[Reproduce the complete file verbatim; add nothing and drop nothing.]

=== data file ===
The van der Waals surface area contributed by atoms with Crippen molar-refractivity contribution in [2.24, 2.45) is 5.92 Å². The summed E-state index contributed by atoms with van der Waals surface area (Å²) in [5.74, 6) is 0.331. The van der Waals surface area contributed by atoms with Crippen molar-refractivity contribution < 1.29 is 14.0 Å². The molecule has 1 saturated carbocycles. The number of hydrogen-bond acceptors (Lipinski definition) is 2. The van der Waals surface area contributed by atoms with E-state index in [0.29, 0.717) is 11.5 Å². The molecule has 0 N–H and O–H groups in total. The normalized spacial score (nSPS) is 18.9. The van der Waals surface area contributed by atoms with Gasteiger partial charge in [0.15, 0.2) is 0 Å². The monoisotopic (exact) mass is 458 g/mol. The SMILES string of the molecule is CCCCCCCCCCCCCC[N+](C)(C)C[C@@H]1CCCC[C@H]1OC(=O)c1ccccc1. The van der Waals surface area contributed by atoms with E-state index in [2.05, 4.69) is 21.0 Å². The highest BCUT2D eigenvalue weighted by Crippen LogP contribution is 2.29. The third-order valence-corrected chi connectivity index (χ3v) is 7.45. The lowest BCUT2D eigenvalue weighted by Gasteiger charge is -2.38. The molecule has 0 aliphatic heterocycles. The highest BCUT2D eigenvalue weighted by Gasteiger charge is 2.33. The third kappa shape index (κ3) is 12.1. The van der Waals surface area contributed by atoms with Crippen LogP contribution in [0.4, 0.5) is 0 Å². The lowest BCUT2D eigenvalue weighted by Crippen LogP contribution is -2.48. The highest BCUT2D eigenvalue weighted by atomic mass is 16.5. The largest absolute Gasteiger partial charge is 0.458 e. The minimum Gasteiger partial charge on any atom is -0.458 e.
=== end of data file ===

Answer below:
The van der Waals surface area contributed by atoms with Crippen molar-refractivity contribution in [2.24, 2.45) is 5.92 Å². The summed E-state index contributed by atoms with van der Waals surface area (Å²) in [5.74, 6) is 0.331. The van der Waals surface area contributed by atoms with Crippen molar-refractivity contribution < 1.29 is 14.0 Å². The molecule has 1 saturated carbocycles. The number of hydrogen-bond acceptors (Lipinski definition) is 2. The van der Waals surface area contributed by atoms with E-state index in [0.29, 0.717) is 11.5 Å². The molecule has 0 N–H and O–H groups in total. The normalized spacial score (nSPS) is 18.9. The van der Waals surface area contributed by atoms with Gasteiger partial charge in [0.15, 0.2) is 0 Å². The monoisotopic (exact) mass is 458 g/mol. The SMILES string of the molecule is CCCCCCCCCCCCCC[N+](C)(C)C[C@@H]1CCCC[C@H]1OC(=O)c1ccccc1. The van der Waals surface area contributed by atoms with E-state index in [2.05, 4.69) is 21.0 Å². The highest BCUT2D eigenvalue weighted by Crippen LogP contribution is 2.29. The third-order valence-corrected chi connectivity index (χ3v) is 7.45. The lowest BCUT2D eigenvalue weighted by Gasteiger charge is -2.38. The molecule has 0 aliphatic heterocycles. The highest BCUT2D eigenvalue weighted by Gasteiger charge is 2.33. The third kappa shape index (κ3) is 12.1. The van der Waals surface area contributed by atoms with Crippen LogP contribution in [0.4, 0.5) is 0 Å². The lowest BCUT2D eigenvalue weighted by Crippen LogP contribution is -2.48. The highest BCUT2D eigenvalue weighted by atomic mass is 16.5. The largest absolute Gasteiger partial charge is 0.458 e. The minimum Gasteiger partial charge on any atom is -0.458 e.